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Targeted next-generation sequencing identification of mutations in disease resistance gene analogs (RGAs) in wild and cultivated beets

Stevanato, Piergiorgio, Broccanello, Chiara, Pajola, Luca, Biscarini, Filippo, Richards, Chris, Panella, Lee, Hassani, Mahdi, Formentin, Elide, Chiodi, Claudia, Concheri, Giuseppe and Heidari, Bahram 2017. Targeted next-generation sequencing identification of mutations in disease resistance gene analogs (RGAs) in wild and cultivated beets. Genes 8 (10) , 264. 10.3390/genes8100264

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Abstract

Resistance gene analogs (RGAs) were searched bioinformatically in the sugar beet (Beta vulgaris L.) genome as potential candidates for improving resistance against different diseases. In the present study, Ion Torrent sequencing technology was used to identify mutations in 21 RGAs. The DNA samples of ninety-six individuals from six sea beets (Beta vulgaris L. subsp. maritima) and six sugar beet pollinators (eight individuals each) were used for the discovery of single-nucleotide polymorphisms (SNPs). Target amplicons of about 200 bp in length were designed with the Ion AmpliSeq Designer system in order to cover the DNA sequences of the RGAs. The number of SNPs ranged from 0 in four individuals to 278 in the pollinator R740 (which is resistant to rhizomania infection). Among different groups of beets, cytoplasmic male sterile lines had the highest number of SNPs (132) whereas the lowest number of SNPs belonged to O-types (95). The principal coordinates analysis (PCoA) showed that the polymorphisms inside the gene Bv8_184910_pkon (including the CCCTCC sequence) can effectively differentiate wild from cultivated beets, pointing at a possible mutation associated to rhizomania resistance that originated directly from cultivated beets. This is unlike other resistance sources that are introgressed from wild beets. This gene belongs to the receptor-like kinase (RLK) class of RGAs, and is associated to a hypothetical protein. In conclusion, this first report of using Ion Torrent sequencing technology in beet germplasm suggests that the identified sequence CCCTCC can be used in marker-assisted programs to differentiate wild from domestic beets and to identify other unknown disease resistance genes in beet.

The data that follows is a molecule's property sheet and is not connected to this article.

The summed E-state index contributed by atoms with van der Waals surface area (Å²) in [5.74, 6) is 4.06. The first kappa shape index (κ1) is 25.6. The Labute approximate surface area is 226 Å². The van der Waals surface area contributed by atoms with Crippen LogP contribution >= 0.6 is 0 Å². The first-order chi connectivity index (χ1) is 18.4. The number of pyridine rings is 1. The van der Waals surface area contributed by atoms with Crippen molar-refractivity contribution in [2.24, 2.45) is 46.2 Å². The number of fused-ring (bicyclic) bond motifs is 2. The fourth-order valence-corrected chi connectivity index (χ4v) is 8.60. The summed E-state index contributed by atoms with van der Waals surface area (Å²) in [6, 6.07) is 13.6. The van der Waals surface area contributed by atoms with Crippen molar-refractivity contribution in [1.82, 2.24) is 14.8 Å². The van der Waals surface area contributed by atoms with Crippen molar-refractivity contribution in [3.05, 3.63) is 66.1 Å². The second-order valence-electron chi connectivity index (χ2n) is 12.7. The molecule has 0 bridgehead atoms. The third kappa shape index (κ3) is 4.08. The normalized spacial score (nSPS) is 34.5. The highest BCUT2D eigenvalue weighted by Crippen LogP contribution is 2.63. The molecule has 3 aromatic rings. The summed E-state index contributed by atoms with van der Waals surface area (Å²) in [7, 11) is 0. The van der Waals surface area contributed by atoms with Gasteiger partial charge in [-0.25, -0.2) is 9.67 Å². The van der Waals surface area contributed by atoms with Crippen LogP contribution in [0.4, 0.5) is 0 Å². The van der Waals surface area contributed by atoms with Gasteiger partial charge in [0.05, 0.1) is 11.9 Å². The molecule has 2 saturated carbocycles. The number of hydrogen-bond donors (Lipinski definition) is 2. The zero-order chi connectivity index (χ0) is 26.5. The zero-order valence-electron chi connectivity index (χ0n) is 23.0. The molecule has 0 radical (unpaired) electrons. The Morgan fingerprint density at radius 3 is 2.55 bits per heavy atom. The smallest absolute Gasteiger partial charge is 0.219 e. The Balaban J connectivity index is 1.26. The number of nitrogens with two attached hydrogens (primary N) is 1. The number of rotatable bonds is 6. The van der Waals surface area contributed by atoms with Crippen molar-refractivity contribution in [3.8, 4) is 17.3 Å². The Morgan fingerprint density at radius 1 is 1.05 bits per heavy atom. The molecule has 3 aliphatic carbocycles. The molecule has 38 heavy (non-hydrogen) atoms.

Item Type: Article
Date Type: Publication
Status: Published
Schools: Medicine
Subjects: Q Science > Q Science (General)
Publisher: MDPI AG
ISSN: 2073-4425
Date of First Compliant Deposit: 16 October 2017
Date of Acceptance: 4 October 2017
Last Modified: 08 May 2019 02:19
URI: http://orca.cf.ac.uk/id/eprint/105561

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